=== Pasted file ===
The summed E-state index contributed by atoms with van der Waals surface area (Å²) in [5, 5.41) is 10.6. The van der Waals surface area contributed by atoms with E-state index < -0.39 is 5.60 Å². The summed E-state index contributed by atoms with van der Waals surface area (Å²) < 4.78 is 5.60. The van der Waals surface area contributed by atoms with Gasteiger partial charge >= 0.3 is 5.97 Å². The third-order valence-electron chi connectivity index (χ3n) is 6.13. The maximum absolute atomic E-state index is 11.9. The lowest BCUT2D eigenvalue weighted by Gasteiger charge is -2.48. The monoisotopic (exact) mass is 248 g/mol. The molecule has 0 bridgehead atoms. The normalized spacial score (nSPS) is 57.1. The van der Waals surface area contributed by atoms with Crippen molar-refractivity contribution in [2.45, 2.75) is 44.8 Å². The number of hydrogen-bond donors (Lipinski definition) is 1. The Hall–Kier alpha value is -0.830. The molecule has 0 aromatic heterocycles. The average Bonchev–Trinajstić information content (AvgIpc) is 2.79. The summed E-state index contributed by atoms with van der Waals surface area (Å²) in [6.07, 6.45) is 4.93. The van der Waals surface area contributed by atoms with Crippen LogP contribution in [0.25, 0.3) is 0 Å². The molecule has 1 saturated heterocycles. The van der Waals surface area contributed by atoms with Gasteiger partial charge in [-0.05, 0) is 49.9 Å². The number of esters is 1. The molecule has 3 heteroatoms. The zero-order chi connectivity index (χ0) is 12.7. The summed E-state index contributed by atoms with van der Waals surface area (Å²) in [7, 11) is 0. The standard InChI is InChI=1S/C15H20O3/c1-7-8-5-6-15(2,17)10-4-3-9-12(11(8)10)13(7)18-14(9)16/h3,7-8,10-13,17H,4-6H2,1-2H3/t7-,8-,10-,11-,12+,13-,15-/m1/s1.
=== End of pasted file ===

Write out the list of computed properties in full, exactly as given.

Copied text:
The summed E-state index contributed by atoms with van der Waals surface area (Å²) in [5, 5.41) is 10.6. The van der Waals surface area contributed by atoms with E-state index < -0.39 is 5.60 Å². The summed E-state index contributed by atoms with van der Waals surface area (Å²) < 4.78 is 5.60. The van der Waals surface area contributed by atoms with Gasteiger partial charge >= 0.3 is 5.97 Å². The third-order valence-electron chi connectivity index (χ3n) is 6.13. The maximum absolute atomic E-state index is 11.9. The lowest BCUT2D eigenvalue weighted by Gasteiger charge is -2.48. The monoisotopic (exact) mass is 248 g/mol. The molecule has 0 bridgehead atoms. The normalized spacial score (nSPS) is 57.1. The van der Waals surface area contributed by atoms with Crippen molar-refractivity contribution in [2.45, 2.75) is 44.8 Å². The number of hydrogen-bond donors (Lipinski definition) is 1. The Hall–Kier alpha value is -0.830. The molecule has 0 aromatic heterocycles. The average Bonchev–Trinajstić information content (AvgIpc) is 2.79. The summed E-state index contributed by atoms with van der Waals surface area (Å²) in [6.07, 6.45) is 4.93. The van der Waals surface area contributed by atoms with Crippen LogP contribution in [0.25, 0.3) is 0 Å². The molecule has 1 saturated heterocycles. The van der Waals surface area contributed by atoms with Gasteiger partial charge in [-0.05, 0) is 49.9 Å². The number of esters is 1. The molecule has 3 heteroatoms. The zero-order chi connectivity index (χ0) is 12.7. The summed E-state index contributed by atoms with van der Waals surface area (Å²) in [7, 11) is 0. The standard InChI is InChI=1S/C15H20O3/c1-7-8-5-6-15(2,17)10-4-3-9-12(11(8)10)13(7)18-14(9)16/h3,7-8,10-13,17H,4-6H2,1-2H3/t7-,8-,10-,11-,12+,13-,15-/m1/s1.